Attorney Blames ‘Blue Wall of Silence’ for Grand Jury’s Failure to File Charges Against Virginia Cop Who Killed Unarmed Black Man Accused of Stealing Sunglasses

An ex-Virginia police officer will not go to trial for shooting an unarmed shoplifter at a shopping mall.

The prosecution was not allowed to review what authorities presented before the grand jury, leaving some to speculate the police created a scenario to support that the officer followed use-of-force protocols when he fatally shot Timothy McCree Johnson.

Virginia Cop fired over Black Man's Death
Fairfax County police Chief Kevin Davis, left, announces the termination of the sergeant who shot Timothy Johnson, right. (Photos: WUSA9/ YouTube screenshot/ Facebook/Melissa Missy Johnson)

The grand jury said there was simply not enough probable cause to indict the former officer.

Fairfax County Commonwealth attorney Steve Descano called Johnson’s family and told them he expected to go to trial and prosecute Wesley Shifflett, a former Fairfax County, Virginia, police officer, on manslaughter charges.

However, he was wrong. The grand jury failed to indict Shifflett for shooting Johnson outside Tysons Corner Center, 16 miles west of Washington, D.C., on Feb. 22. The 37-year-old was suspected of stealing a pair of sunglasses.

Related: ‘He’s Dead from Shoplifting’: Mother of Black Man Killed by Police After Allegedly Stealing Sunglasses Wants to Know Why Cops Shot Her Unarmed Son

A preliminary review of the police-involved killing showed that Shifflett, a former sergeant, and police officer first class James Sadler both “discharged their firearms” collectively three times.

Officer bodycam footage shows a chase and one officer telling Johnson to “Get on the ground” and another saying “Stop reaching.”

Fairfax County police chief Kevin Davis said the fatal shot was fired by Shifflett and that Johnson was indeed unarmed. Authorities only recovered two pairs of sunglasses, but no handgun, at the scene of the crime.

At the time, Davis called it “a failure to live up to the expectations of our agency, in particular use of force policies.”

According to The Washington Post, Davis was one of the first to get the news that Shifflett would not be indicted and shared it with the department via email.

While he did not go into details about the presentation and proceeding, he told members of his force he respected the criminal justice system and was committed to ensuring “fair, impartial and respectful treatment for everyone.”

Descano originally believed the case against the seven-year department veteran would be a no-brainer and set up a press conference on Monday, April 17 at noon.

The news conference was then delayed after the grand jury’s decision was met. Eventually, Descano had to cancel because he had not yet figured out “all options on the path forward.”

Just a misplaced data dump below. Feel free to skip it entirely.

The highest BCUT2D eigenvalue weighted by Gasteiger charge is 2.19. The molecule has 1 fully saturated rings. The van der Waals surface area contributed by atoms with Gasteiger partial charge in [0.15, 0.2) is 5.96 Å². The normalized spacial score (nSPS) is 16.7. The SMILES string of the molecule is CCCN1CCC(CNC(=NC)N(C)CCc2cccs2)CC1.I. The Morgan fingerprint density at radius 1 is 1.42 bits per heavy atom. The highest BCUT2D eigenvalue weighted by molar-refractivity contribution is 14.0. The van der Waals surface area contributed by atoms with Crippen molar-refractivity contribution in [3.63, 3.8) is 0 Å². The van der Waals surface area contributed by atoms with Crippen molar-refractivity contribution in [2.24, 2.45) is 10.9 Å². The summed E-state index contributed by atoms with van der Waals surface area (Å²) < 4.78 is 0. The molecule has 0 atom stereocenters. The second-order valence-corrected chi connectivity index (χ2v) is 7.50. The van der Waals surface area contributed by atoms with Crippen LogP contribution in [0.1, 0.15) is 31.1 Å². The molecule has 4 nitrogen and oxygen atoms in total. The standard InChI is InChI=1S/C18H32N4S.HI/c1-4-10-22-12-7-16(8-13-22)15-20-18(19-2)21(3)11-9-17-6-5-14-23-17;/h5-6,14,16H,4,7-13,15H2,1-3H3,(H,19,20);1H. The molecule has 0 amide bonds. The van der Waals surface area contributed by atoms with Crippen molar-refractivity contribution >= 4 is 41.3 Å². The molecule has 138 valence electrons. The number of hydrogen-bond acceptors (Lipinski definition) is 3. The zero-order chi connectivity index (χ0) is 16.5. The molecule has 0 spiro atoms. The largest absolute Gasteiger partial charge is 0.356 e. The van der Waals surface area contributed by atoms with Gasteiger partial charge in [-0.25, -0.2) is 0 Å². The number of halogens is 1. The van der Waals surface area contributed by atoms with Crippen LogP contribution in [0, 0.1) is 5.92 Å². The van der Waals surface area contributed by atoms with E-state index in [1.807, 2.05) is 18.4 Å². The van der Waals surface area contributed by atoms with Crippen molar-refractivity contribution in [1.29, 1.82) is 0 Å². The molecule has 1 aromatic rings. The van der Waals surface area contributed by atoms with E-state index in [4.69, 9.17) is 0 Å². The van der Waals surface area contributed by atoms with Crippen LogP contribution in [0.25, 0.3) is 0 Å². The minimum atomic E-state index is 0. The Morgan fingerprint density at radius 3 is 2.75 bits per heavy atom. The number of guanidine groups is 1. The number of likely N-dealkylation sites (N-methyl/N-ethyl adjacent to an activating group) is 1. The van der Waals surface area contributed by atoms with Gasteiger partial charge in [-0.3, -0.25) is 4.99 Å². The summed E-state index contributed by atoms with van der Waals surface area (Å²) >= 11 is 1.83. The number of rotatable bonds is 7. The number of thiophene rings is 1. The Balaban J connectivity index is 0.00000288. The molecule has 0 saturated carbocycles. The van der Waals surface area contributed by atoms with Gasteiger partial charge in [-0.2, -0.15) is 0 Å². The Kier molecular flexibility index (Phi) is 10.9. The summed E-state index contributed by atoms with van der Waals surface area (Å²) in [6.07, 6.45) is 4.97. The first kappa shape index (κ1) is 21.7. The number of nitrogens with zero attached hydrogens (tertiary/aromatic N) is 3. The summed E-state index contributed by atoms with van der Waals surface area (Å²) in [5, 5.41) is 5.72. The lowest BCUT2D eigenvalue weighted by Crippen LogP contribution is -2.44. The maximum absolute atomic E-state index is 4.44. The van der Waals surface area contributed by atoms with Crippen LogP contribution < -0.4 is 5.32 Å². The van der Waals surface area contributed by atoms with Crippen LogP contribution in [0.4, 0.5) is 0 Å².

The prosecutor said there is no way for him to assess why the grand jurors made their decision.

“Since, by law, no prosecutors were permitted to be present in the room when the investigating officers made their presentation to the grand jury, I can’t say for sure what information was conveyed to the grand jurors,” Descano said.

His thoughts went to Johnson’s family, whom he told to expect promising news, according to KPLC TV.

“So, I can only imagine their pain and shock when they received the news that the officer — who shot and killed their unarmed son — was not indicted,” said Descano, who ran on the platform of holding police accountable for their actions.

Melissa Johnson, the mother of the deceased said to WUSA 9 she feels the decision is “disheartening.”

“I feel almost like I am getting that 1 a.m. phone call all over again,” said Johnson.

The Johnson family’s lawyer, Carl Crews, noted it was rare for a grand jury not to indict on issues like this. He believed the police broke down the evidence for the jurors and presented a bias in protecting the other officer.

“We have to figure out a way to crush the blue wall of silence,” Crews said before suggesting the police “tanked” the presentation and “turned the grand jury away from returning an indictment” against Shifflett.

An attorney representing Shifflett, Caleb Kershner, has questioned why Crews made statements like that, particularly because he was not in the proceedings.

“I convey my greatest empathy and sympathy to the Johnson family,” Kershner said. “I think everyone does.”

He added, “But there has never been a question in my mind my client acted according to his training and according to the law.”

Kershner said his client feared for his safety because he believed he saw Johnson reaching for what he erroneously thought was a gun.

The lawyer says Shifflett is relieved by the decision.

The family stands on the belief that Johnson was wrongfully killed.

But his mother said, “We are not quitting. We are not allowing this to affect the continuation of what this is: #JusticeforTimothy. We will keep going.”

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